Unusually, the talk of the town at this year's literary festival at Hay-on-Wye wasn't the superb performances by the guests (and this year there were dozens, including those by David Frost, Frank Gardner, Jacqueline Wilson and David Simon) but a housing estate instead. I've been going to the festival since God was in short trousers, and never have I heard so many complaints that weren't directed at the weather, the mud or the quality of the food served at the service stations on the M4.
The barnacle in question is the appalling Barratt Home-style housing estate that now sits opposite the Globe arts centre (one of many great reasons to visit Hay). The estate looks as though it was designed in the dark by a couple of monkeys using a slide rule, a pair of broken HB pencils and a pot of jam. One wonders how the constructors ever got planning permission, because not only are the houses (and I use the word "houses" with some caution) completely out of character, and not only do they look nothing like the "visualisations" on the hoardings on the "lawns" in front of them, but they also appear so brazenly cheap (the brick is the colour of baby poo, the wood the hue of fire-damaged Lego) that I'd be surprised if anyone was mad, stupid or inebriated enough to buy one. Ugly, incongruous and seriously ill-conceived, the whole thing displays an arrogant disregard for everything and everyone around it, not to mention any of the principles of modern, egalitarian architecture.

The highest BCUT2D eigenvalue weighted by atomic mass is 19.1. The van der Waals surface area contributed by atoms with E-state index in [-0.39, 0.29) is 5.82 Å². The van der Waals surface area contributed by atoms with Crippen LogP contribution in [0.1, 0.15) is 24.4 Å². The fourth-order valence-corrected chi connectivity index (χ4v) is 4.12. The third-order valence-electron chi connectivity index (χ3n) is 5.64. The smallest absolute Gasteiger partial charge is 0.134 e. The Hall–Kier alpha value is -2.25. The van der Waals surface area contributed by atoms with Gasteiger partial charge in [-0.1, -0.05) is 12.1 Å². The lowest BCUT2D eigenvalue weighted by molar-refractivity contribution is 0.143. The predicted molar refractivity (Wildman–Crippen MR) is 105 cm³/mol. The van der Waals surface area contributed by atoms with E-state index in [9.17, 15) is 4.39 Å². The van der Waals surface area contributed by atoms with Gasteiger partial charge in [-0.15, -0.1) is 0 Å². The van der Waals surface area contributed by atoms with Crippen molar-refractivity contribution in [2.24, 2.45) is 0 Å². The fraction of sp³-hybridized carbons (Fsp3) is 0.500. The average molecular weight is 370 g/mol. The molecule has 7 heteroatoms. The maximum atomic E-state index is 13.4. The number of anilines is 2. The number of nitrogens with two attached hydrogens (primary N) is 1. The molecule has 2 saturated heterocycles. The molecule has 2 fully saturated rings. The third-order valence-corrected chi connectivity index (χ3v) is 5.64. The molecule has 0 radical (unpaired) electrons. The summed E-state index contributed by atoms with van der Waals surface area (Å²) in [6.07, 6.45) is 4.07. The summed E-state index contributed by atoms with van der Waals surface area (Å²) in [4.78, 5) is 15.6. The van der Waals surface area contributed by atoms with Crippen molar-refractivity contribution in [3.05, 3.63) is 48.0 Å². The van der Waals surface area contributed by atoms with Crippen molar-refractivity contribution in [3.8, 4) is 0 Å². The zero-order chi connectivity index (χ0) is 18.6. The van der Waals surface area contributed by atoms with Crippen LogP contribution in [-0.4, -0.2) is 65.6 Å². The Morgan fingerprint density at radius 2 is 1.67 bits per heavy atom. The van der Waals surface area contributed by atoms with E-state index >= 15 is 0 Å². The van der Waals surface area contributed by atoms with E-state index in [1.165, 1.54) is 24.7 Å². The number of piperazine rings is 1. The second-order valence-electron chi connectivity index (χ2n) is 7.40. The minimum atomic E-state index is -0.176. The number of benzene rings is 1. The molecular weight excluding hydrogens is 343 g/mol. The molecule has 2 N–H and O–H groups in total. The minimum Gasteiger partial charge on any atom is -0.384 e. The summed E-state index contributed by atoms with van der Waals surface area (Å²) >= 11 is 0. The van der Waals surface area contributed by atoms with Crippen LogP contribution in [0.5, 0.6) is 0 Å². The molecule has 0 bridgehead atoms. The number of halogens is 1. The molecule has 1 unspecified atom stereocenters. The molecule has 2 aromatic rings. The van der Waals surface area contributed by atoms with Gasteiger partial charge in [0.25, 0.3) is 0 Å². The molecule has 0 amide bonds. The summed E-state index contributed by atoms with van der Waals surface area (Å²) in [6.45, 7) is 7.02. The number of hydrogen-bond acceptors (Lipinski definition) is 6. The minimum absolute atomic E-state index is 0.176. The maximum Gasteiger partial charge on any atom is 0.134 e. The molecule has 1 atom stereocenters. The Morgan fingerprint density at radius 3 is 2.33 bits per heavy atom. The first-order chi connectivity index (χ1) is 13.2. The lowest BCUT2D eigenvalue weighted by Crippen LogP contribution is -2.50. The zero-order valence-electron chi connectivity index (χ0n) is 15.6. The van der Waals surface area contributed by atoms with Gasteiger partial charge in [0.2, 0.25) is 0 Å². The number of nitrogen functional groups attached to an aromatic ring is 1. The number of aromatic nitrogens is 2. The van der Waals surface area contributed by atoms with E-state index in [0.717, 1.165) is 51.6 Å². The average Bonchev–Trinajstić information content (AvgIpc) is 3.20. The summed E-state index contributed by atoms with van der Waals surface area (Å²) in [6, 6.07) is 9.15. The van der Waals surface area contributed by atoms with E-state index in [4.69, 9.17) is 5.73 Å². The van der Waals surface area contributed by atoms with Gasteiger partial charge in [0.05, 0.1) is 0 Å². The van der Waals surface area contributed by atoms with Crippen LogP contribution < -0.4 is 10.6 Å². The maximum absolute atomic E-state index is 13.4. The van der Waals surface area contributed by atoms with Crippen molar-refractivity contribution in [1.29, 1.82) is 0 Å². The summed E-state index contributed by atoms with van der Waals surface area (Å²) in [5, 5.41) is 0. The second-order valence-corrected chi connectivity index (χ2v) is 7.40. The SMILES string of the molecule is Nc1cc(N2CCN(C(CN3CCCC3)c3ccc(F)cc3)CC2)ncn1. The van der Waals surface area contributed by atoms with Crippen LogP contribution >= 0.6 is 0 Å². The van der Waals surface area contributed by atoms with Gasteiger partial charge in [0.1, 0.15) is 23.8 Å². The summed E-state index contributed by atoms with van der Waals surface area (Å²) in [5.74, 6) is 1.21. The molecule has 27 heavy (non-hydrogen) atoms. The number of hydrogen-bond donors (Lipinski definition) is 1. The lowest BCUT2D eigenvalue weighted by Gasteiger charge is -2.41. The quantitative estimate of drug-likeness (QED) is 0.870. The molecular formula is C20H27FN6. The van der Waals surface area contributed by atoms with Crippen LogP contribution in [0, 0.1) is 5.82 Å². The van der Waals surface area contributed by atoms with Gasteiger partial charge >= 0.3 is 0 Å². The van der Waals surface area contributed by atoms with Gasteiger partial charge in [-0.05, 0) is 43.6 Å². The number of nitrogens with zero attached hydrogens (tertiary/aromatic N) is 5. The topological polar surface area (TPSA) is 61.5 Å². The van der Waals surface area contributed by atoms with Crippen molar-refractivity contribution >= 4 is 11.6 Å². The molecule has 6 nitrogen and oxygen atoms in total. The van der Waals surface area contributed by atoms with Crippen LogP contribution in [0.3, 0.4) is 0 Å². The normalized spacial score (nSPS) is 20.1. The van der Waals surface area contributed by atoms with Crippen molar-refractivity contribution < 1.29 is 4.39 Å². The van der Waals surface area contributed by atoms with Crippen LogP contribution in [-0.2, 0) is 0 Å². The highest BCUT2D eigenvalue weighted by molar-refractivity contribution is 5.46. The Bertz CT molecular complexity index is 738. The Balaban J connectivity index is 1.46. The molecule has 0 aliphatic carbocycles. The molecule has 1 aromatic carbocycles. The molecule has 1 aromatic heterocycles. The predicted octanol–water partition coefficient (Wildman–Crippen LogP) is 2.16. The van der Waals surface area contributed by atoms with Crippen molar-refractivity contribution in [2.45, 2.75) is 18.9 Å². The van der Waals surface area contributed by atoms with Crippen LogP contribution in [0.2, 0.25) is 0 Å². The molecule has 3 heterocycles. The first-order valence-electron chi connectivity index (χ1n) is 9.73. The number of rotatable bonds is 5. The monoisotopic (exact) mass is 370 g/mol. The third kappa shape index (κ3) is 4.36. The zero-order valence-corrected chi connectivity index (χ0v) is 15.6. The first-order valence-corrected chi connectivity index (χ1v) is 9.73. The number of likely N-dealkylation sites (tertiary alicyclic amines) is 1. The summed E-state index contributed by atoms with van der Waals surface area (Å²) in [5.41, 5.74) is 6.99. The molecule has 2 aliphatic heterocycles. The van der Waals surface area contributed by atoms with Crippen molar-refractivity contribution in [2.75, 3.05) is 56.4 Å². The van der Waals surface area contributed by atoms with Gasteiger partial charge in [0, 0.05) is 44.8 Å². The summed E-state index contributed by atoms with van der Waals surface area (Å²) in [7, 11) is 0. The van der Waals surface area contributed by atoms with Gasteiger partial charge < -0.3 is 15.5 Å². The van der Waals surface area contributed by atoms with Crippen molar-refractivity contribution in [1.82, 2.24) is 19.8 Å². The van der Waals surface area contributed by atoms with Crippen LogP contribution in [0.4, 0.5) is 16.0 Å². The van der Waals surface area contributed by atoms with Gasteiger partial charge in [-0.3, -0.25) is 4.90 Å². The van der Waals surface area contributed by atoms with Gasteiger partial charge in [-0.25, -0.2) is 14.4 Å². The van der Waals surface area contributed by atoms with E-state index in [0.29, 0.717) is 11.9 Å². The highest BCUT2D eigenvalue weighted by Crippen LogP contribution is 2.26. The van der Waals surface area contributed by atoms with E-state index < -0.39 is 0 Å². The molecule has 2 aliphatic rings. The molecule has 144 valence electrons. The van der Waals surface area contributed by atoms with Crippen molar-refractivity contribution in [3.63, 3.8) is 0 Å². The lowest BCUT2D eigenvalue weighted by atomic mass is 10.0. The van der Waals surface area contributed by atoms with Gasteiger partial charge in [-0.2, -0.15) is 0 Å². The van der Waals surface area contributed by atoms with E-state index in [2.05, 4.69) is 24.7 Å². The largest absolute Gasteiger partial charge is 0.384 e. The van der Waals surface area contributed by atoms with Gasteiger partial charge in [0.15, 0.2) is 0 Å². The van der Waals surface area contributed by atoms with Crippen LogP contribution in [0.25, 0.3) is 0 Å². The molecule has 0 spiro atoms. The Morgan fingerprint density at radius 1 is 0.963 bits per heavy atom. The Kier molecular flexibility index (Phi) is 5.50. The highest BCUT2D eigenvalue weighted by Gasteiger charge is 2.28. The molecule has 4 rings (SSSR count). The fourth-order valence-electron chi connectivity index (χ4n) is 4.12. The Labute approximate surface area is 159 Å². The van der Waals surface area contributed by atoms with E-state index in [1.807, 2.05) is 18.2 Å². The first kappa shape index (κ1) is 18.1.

Honestly, if you're driving through the Golden Valley, cycling to Brecon or hitchhiking to Anglesey, and you suddenly think to yourself, "You know what, I really miss the ghastly satellite towns of the Home Counties, and would love to see an ill-thought-out housing estate that looks as though it took three minutes to design and half an hour to build," then make your way to the Globe, order a perfectly made cappuccino, and plonk yourself down at one of the outside tables.
Trust me, you will not be disappointed. In fact, I think there should be a huge sign put up right in front of the damn thing, so large that it obscures everything behind it: "A little piece of Slough in Wales".
Dylan Jones is the editor of 'GQ'